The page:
Pay Cut Adds to Stress - Letter to the Editor 09.03.2017
22 May 2017
09.03.2017 - Letter to the Editor, Townsville Bulletin
It appears that we are now living in the "Age of Anxiety", which is marked by disquiet and misgiving. We are living in extremely complex and troubled times or at least that is the message that we hear every day.
We seem to feel more insecure about our future and we are shocked when we discover that the systems we have developed don't seem to be serving us well. We constantly hear that we cannot take our future for granted.
It has also been said that "the average high school child today has the same anxiety as the average psychiatric patient in the early 1950's" and this is unacceptable.
Townsville is home to many veterans, ex service personnel and their families who are struggling with severe and complex mental health issues, people living with a disability are fearful of a genuine commitment to the NDIS, our young people need jobs, and small business is struggling. Our First Nation people are still lagging well behind mainstream populations and difference is feared and not valued or embraced.
The recent decision of the Fair Work Commission to cut penalty rates to workers in the Retail, Food and Accommodation industries is truly unfair and will not help any of those mentioned above or the degree of anxiety in our community. This decision may impact on 1 in 6 Townsville workers which equates to 13,000 people, whose pay packet will be reduced every week.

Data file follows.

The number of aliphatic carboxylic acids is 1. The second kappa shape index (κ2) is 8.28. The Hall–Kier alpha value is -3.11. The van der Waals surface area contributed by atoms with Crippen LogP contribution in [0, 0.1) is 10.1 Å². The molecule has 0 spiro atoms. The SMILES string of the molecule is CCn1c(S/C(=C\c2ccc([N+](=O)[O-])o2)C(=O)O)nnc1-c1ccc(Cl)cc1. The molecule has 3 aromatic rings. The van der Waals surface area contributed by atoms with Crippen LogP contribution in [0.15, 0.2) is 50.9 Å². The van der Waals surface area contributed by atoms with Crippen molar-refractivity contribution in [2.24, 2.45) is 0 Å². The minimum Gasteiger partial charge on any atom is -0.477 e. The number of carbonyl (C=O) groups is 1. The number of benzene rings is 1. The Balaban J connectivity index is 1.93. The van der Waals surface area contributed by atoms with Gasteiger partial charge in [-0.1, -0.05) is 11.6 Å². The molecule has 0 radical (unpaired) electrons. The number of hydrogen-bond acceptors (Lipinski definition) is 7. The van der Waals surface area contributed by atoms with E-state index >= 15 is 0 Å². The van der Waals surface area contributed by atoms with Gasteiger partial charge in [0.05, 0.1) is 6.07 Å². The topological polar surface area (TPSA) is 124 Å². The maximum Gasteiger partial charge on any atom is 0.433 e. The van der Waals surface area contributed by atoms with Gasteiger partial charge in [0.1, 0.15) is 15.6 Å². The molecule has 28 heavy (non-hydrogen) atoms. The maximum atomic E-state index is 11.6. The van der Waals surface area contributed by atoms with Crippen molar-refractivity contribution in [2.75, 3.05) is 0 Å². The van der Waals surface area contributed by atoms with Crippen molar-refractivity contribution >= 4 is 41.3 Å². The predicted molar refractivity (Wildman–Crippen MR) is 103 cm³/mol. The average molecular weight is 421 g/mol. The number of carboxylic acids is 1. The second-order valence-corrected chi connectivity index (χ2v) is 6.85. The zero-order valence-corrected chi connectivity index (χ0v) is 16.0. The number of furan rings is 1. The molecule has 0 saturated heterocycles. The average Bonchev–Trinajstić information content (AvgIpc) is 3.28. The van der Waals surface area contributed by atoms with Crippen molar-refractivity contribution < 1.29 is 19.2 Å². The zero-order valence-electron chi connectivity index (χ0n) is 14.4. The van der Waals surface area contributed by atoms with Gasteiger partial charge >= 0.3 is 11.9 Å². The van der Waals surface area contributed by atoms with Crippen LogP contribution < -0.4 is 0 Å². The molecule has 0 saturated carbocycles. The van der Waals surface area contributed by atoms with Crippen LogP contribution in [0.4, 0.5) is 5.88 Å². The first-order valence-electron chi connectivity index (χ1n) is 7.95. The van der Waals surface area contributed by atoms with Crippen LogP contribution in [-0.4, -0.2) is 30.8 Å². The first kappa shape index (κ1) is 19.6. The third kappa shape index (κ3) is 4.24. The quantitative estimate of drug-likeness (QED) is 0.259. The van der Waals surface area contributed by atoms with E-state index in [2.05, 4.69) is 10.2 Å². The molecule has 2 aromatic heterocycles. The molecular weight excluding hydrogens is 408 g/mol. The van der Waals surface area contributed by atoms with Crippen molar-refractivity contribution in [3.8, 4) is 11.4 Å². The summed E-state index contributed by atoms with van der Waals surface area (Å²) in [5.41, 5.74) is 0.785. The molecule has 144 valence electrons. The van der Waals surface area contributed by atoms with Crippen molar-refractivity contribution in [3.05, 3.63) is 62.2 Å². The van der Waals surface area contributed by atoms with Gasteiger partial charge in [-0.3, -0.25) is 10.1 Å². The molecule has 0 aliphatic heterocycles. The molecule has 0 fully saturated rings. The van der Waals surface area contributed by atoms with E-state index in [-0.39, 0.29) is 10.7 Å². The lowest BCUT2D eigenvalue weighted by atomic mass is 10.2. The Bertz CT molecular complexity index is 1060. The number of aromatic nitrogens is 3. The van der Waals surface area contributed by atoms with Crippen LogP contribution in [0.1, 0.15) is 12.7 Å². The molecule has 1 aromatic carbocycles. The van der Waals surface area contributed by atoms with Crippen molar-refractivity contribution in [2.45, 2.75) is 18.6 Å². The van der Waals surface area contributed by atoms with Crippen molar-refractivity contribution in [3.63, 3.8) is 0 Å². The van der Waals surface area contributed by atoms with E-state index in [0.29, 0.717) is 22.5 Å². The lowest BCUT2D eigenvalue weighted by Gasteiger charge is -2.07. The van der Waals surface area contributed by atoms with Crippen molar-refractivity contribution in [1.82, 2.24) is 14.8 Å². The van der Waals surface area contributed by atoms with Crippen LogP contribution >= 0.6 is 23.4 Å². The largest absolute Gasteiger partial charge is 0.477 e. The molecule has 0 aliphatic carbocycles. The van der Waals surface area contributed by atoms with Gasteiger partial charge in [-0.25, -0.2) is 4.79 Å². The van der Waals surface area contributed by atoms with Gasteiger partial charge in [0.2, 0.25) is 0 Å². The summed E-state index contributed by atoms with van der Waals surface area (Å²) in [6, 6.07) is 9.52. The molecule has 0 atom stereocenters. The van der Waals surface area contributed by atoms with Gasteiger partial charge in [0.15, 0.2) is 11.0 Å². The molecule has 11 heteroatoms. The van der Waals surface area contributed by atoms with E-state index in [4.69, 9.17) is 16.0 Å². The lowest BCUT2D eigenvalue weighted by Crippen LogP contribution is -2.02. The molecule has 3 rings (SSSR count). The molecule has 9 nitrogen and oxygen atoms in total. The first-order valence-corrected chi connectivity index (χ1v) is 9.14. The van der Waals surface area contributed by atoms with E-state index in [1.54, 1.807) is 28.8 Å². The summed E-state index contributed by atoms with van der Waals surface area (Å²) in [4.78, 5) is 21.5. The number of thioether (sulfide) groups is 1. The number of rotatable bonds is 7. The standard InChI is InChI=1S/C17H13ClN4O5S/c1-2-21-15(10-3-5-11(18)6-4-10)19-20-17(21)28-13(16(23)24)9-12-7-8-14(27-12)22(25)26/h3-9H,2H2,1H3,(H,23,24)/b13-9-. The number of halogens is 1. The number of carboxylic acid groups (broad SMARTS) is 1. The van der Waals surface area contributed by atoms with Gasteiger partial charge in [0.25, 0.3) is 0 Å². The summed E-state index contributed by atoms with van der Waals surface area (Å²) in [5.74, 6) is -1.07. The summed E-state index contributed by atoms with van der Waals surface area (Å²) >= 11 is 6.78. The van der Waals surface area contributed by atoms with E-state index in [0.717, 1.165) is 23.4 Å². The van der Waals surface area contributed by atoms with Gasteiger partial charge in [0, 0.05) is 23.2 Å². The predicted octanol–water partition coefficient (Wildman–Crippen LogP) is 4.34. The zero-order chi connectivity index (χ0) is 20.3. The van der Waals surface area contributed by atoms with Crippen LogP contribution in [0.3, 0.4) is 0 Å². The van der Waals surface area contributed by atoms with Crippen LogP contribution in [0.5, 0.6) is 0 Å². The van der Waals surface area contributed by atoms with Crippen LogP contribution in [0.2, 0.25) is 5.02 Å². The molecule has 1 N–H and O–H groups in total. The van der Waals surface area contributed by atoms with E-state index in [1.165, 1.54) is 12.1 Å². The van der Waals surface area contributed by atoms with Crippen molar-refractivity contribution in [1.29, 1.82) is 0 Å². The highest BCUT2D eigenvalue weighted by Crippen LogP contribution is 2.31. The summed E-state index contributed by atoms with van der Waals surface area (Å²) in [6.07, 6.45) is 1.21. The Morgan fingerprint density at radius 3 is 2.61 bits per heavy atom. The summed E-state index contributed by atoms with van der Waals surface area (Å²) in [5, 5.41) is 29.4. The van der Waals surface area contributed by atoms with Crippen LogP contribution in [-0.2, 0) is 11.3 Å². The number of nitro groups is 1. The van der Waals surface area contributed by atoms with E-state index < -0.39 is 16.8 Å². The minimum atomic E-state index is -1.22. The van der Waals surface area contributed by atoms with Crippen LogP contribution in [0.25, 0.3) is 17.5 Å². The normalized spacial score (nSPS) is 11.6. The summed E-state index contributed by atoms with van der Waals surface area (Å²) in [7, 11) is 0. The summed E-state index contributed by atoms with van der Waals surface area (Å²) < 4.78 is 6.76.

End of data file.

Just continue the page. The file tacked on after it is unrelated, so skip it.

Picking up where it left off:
In a city where unemployment is over 11% and youth unemployment is over 17%, cuts to penalty rates will destroy our local economy and have huge effect on people’s mental health.
The Townsville economy relies on the cash injection of young people under the age of 26 years and many of those are University students. A large majority of University students earn penalty rates, and cutting their wages is not going to help our economy, as they spend every cent that they earn to survive.
The cuts to penalty rates does not guarantee an increase employment, in fact it is more likely that the same workers will need to work longer hours to ensure that their take home pay is not reduced and that is in reality a pay cut.
We need to consider the impact of penalty rate cuts from both a financial and mental health perspective; these are some of the lowest paid workers in our society.
The Australian Psychological Society conducted a survey throughout 2011 to 2015 where the results reported the top cause of stress amongst Australians is personal finances.
I call on the Turnbull Government to take immediate action to challenge these cuts to penalty rates. Enough is enough. This government needs to stop attacking the most vulnerable in our nation who are struggling to make ends meet, surely people’s lives are far more important than politics.
Cathy O’Toole MP